Tobias Smollett, The Expedition of Humphry Clinker: Ch. 79

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Upon an accurate enquiry into the state of his affairs, I find his debts amount to twenty thousand pounds, for eighteen thousand pounds of which sum his estate is mortgaged; and as he pays five per cent. interest, and some of his farms are unoccupied, he does not receive above two hundred pounds a year clear from his lands, over and above the interest of his wife's fortune, which produced eight hundred pounds annually. For lightening this heavy burthen, I devised the following expedient. His wife's jewels, together with his superfluous plate and furniture in both houses, his horses and carriages, which are already advertised to be sold by auction, will, according to the estimate, produce two thousand five hundred pounds in ready money, with which the debt will be immediately reduced to eighteen thousand pounds — I have undertaken to find him ten thousand pounds at four per cent. by which means he will save one hundred a-year in the article of interest, and perhaps we shall be able to borrow the other eight thousand on the same terms. According to his own scheme of a country life, he says he can live comfortably for three hundred pounds a-year; but, as he has a son to educate, we will allow him five hundred; then there will be an accumulating fund of seven hundred a-year, principal and interest, to pay off the incumbrance; and, I think, we may modestly add three hundred, on the presumption of new-leasing and improving the vacant farms: so that, in a couple of years, I suppose there will be above a thousand a-year appropriated to liquidate a debt of sixteen thousand.

We forthwith began to class and set apart the articles designed for sale, under the direction of an upholder from London; and, that nobody in the house might be idle, commenced our reformation without doors, as well as within. With Baynard's good leave, I ordered the gardener to turn the rivulet into its old channel, to refresh the fainting Naiads, who had so long languished among mouldring roots, withered leaves, and dry pebbles — The shrubbery is condemned to extirpation; and the pleasure ground will be restored to its original use of corn-field and pasture — Orders are given for rebuilding the walls of the garden at the back of the house, and for planting clumps of firs, intermingled with beech and chestnut, at the east end, which is now quite exposed to the surly blasts that come from that quarter. All these works being actually begun, and the house and auction left to the care and management of a reputable attorney, I brought Baynard along with me in the chaise, and made him acquainted with Dennison, whose goodness of heart would not fail to engage his esteem and affection. — He is indeed charmed with our society in general, and declares that he never saw the theory of true pleasure reduced to practice before. I really believe it would not be an easy task to find such a number of individuals assembled under one roof, more happy than we are at present.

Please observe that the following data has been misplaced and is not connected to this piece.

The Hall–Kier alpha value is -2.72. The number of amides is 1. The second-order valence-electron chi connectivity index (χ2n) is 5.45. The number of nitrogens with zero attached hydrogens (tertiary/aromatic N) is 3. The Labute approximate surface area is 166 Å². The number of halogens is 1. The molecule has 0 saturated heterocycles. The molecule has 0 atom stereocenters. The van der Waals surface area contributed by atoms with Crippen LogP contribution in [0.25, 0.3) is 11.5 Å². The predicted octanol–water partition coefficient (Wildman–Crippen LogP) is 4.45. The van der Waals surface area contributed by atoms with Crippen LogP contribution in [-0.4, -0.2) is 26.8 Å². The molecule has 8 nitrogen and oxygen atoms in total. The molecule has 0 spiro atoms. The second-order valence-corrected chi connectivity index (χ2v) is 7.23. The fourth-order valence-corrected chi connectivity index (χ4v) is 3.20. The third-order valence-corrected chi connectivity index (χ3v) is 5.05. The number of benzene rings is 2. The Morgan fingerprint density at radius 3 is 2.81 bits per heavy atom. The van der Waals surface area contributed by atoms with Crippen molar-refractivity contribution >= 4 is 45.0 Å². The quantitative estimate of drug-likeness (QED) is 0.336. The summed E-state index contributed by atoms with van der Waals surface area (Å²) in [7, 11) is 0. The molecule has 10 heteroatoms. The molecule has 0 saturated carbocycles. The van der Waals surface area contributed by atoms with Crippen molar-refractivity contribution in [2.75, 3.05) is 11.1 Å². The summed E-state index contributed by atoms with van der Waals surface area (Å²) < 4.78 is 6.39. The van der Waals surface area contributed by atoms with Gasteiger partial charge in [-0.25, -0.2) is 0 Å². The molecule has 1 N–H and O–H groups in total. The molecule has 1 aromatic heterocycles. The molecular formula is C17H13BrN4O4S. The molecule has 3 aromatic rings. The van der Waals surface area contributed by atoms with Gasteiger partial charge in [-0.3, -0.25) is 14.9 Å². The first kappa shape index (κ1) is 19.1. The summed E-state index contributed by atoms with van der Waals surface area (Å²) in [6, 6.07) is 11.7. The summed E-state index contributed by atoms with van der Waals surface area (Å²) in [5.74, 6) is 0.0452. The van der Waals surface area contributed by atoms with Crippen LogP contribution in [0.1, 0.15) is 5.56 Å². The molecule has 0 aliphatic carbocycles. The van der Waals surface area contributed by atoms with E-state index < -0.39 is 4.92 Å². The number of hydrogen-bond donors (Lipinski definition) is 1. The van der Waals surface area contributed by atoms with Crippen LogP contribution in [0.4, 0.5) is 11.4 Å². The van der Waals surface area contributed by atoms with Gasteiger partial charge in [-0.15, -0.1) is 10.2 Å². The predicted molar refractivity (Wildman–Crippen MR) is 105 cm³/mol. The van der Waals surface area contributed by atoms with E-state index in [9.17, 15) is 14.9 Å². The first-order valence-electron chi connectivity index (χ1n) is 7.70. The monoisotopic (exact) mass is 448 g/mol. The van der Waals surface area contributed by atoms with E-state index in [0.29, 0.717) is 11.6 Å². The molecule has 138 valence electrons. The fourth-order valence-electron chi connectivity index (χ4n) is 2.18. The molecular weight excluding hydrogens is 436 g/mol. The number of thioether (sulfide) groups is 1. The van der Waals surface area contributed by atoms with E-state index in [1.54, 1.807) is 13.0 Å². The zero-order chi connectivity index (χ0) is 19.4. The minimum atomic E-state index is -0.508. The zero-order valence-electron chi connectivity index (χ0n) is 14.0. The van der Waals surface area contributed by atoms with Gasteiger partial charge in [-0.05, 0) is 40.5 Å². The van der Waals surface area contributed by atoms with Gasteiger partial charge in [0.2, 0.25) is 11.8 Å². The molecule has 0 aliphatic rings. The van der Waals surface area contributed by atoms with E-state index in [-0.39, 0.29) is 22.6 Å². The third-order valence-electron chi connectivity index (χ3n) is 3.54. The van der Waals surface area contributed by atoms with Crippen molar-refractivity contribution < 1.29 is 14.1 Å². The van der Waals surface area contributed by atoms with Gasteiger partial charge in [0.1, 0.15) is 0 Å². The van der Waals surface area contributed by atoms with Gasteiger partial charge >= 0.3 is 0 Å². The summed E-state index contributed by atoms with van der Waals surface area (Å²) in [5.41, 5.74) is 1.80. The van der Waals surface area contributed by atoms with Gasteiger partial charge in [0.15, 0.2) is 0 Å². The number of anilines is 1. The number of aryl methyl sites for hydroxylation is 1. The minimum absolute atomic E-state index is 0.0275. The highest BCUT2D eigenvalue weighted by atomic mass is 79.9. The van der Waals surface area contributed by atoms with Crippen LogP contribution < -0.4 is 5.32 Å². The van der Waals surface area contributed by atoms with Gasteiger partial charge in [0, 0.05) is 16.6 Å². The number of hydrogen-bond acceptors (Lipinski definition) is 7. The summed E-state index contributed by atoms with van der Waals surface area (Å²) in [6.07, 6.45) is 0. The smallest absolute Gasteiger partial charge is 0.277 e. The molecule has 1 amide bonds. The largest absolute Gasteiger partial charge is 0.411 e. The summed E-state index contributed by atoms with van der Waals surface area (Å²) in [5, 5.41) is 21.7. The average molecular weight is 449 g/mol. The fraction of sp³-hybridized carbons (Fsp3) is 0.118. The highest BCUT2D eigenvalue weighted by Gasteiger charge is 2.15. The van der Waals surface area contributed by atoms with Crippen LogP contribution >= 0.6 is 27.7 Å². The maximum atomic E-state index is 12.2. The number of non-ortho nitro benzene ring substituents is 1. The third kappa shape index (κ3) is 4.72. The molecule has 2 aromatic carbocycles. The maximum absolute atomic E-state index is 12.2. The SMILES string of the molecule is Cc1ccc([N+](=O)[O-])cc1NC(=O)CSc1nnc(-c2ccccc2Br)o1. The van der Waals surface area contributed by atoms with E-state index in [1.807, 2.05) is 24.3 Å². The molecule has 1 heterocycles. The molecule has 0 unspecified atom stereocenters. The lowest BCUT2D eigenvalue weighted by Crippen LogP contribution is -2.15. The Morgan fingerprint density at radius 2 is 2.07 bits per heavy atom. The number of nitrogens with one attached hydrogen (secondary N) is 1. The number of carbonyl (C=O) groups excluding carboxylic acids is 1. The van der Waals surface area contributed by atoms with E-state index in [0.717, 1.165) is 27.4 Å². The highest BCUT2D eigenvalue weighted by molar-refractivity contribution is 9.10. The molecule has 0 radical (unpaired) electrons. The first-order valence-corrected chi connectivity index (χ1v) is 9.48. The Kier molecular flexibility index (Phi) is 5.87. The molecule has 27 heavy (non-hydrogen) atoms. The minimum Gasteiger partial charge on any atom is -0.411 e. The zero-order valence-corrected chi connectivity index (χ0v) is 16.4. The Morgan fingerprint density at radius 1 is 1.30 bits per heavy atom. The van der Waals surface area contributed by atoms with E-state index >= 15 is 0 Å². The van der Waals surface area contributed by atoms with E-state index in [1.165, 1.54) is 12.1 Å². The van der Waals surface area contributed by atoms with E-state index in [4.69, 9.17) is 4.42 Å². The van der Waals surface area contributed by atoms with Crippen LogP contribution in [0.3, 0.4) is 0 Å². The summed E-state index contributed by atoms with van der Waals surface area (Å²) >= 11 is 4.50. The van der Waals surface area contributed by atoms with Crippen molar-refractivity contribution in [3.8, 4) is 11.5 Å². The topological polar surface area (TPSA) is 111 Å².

I must tell you, however, in confidence, I suspect Tabby of tergiversation. — I have been so long accustomed to that original, that I know all the caprices of her heart, and can often perceive her designs while they are yet in embrio — She attached herself to Lismahago for no other reason but that she despaired of making a more agreeable conquest. At present, if I am not much mistaken in my observation, she would gladly convert the widowhood of Baynard to her own advantage. — Since he arrived, she has behaved very coldly to the captain, and strove to fasten on the other's heart, with the hooks of overstrained civility. These must be the instinctive efforts of her constitution, rather than the effects of any deliberate design; for matters are carried to such a length with the lieutenant, that she could not retract with any regard to conscience or reputation. Besides, she will meet with nothing but indifference or aversion on the side of Baynard, who has too much sense to think of such a partner at any time, and too much delicacy to admit a thought of any such connexion at the present juncture — Meanwhile, I have prevailed upon her to let him have four thousand pounds at four per cent towards paying off his mortage. Young Dennison has agreed that Liddy's fortune shall be appropriated to the same purpose, on the same terms. — His father will sell out three thousand pounds stock for his accommodation. — Farmer Bland has, at the desire of Wilson, undertaken for two thousand; and I must make an effort to advance what further will be required to take my friend out of the hands of the Philistines. He is so pleased with the improvements made on his estate, which is all cultivated like a garden, that he has entered himself as a pupil in farming to Mr Dennison, and resolved to attach himself wholly to the practice of husbandry.